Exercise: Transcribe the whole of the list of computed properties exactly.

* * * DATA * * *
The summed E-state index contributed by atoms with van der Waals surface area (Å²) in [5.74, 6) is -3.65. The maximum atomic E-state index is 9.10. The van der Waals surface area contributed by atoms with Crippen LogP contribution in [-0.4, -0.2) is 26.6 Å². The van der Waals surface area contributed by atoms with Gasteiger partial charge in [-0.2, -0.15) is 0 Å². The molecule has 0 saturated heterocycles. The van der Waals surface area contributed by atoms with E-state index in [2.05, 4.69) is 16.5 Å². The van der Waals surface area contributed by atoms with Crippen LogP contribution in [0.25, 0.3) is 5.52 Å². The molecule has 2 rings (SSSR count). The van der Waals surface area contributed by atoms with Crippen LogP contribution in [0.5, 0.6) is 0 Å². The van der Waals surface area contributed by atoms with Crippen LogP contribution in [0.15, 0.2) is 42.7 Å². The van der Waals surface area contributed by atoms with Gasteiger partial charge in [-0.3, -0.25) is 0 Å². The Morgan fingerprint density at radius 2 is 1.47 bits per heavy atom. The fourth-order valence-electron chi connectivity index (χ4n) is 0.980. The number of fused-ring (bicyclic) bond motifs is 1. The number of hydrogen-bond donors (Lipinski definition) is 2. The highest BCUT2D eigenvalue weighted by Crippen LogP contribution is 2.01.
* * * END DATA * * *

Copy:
The summed E-state index contributed by atoms with van der Waals surface area (Å²) in [5.74, 6) is -3.65. The maximum atomic E-state index is 9.10. The van der Waals surface area contributed by atoms with Crippen LogP contribution in [-0.4, -0.2) is 26.6 Å². The van der Waals surface area contributed by atoms with Gasteiger partial charge in [-0.2, -0.15) is 0 Å². The molecule has 0 saturated heterocycles. The van der Waals surface area contributed by atoms with E-state index in [2.05, 4.69) is 16.5 Å². The van der Waals surface area contributed by atoms with Crippen LogP contribution in [0.25, 0.3) is 5.52 Å². The molecule has 2 rings (SSSR count). The van der Waals surface area contributed by atoms with Crippen LogP contribution in [0.5, 0.6) is 0 Å². The van der Waals surface area contributed by atoms with Crippen LogP contribution in [0.15, 0.2) is 42.7 Å². The van der Waals surface area contributed by atoms with Gasteiger partial charge in [-0.3, -0.25) is 0 Å². The Morgan fingerprint density at radius 2 is 1.47 bits per heavy atom. The fourth-order valence-electron chi connectivity index (χ4n) is 0.980. The number of fused-ring (bicyclic) bond motifs is 1. The number of hydrogen-bond donors (Lipinski definition) is 2. The highest BCUT2D eigenvalue weighted by Crippen LogP contribution is 2.01.